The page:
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New Zealand v Australia, first Test: Five things we learnt from day one

It was an action-packed day one of the first Test in Wellington. Here are five things we learnt.

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First Test: All of New Zealand's wickets

New Zealand has been bowled out for 183 in its first innings during the first Test against Australia in Wellington.

1. Peter Siddle is far from done

​Who said Peter Siddle was a spent force at Test level? The Victorian produced one of the best performances of his career on the first morning of this match with figures of 12 overs, five maidens, 3-37 - and 16 of those runs came off his last over! At one stage, the veteran bowled 26 dot balls in a row as he formed one half of the Australian wrecking crew that ripped New Zealand's top order apart in the first hour.

No spent force: Peter Siddle celebrates a wicket.
No spent force: Peter Siddle celebrates a wicket. Photo: AP

2. Josh Hazlewood is only getting better

Josh Hazlewood was the other half of that wrecking crew and was the more impressive member of the duo. The talented 25-year-old picked up a team-best 4-42 - the fifth four-wicket haul of his fledgling 16-match career and the third in his last five matches. If there were any doubts over this bloke's bona fides as a future leader of the country's fast-bowling group, then surely they are gradually dissipating. He seems to be getting better with every match.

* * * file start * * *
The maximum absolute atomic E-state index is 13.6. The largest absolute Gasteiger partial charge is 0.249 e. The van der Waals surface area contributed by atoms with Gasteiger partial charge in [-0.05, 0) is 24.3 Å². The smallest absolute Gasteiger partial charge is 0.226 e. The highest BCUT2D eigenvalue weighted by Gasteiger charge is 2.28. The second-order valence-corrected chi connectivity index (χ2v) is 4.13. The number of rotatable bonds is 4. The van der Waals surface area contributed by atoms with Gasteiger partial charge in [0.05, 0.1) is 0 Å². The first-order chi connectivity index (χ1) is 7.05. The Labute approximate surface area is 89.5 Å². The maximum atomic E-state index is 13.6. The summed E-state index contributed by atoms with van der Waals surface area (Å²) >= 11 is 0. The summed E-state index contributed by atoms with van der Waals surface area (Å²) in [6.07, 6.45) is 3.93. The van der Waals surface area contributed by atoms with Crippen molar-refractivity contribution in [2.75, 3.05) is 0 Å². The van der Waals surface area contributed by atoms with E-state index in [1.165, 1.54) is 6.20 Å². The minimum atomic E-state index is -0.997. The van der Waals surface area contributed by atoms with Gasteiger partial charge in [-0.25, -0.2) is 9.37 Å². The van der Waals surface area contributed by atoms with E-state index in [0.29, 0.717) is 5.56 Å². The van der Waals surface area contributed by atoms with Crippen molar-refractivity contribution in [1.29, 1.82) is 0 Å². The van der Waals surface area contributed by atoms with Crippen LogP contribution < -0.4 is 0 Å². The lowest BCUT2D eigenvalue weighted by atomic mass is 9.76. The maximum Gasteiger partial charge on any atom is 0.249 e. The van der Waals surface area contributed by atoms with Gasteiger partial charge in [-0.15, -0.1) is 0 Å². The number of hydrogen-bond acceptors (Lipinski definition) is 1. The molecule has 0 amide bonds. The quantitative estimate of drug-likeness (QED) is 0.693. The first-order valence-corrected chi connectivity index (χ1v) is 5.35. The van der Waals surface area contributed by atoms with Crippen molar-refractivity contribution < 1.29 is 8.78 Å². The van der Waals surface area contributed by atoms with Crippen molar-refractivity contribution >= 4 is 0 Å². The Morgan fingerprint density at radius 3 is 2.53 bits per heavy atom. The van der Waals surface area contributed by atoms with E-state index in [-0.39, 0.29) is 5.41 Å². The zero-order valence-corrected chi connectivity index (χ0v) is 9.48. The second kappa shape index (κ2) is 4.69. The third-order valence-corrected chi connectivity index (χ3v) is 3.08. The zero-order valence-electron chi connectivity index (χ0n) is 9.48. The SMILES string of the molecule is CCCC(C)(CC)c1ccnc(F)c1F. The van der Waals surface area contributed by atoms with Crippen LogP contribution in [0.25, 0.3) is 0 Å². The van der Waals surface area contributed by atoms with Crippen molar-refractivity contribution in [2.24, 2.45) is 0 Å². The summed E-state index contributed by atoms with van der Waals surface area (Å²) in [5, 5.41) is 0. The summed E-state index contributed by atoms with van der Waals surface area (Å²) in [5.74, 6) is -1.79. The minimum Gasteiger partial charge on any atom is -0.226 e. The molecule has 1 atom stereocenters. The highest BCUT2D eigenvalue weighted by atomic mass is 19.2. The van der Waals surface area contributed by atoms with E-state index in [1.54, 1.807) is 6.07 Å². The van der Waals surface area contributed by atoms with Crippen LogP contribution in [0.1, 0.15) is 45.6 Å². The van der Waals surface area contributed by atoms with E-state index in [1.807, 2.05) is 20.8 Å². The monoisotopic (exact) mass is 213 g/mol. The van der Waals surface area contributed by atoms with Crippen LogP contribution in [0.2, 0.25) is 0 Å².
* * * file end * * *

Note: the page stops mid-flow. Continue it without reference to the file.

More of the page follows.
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Early breakthrough: Josh Hazlewood took the wicket of Tom Latham in the third over.

Early breakthrough: Josh Hazlewood took the wicket of Tom Latham in the third over. Photo: Getty Images

3. Ian Chappell's adage doesn't apply to greentops

Ian Chappell's famous saying is: "Nine times out of 10 when you win the toss, bat first; on the 10th occasion think about it, then bat". But the reverse is true when confronted with the kind of greentop that Australia and New Zealand were presented with in Wellington and Smith agreed as he won the toss and sent the Kiwis into bat. It proved a masterstroke as the hosts were dismissed inside 48 overs. In fact, 12 wickets fell in the first 51 overs!

Brendon McCullum and Steve Smith toss the coin.

Brendon McCullum and Steve Smith toss the coin. Photo: Getty Images

4. Catches win matches

However, one adage that rings true at all grounds and all conditions is "catches win matches". And New Zealand learned the true nature of that adage the hard way. When Smith edged Bracewell to Craig at second slip in the 13th over it looked as though the Australian danger man was headed back to the pavilion. But Craig crucially grassed it, giving Smith another life. The fact Smith was on 18 at the time of the drop, and was eventually dismissed for 71 in an innings that featured 10 fours and a six, added insult to injury for the Kiwis. The skipper was able to compile a crucial 126-run partnership with Usman Khawaja to steady the ship and put the Aussies in control after they were in the precarious position of 2-5.

Mark Craig and Tim Southee lament Mark Craig's dropping of Steve Smith.

Mark Craig and Tim Southee lament Mark Craig's dropping of Steve Smith. Photo: Getty Images

5. New Zealand bails weigh a ton!

Mitch Marsh could barely believe his eyes when one of his deliveries rebounded off Mark Craig's elbow and back into the stumps with significant force yet failed to dislodge the bails! In fact, the bails didn't even budge! It looked as though metal stumps usually associated with backyard cricket were being used!

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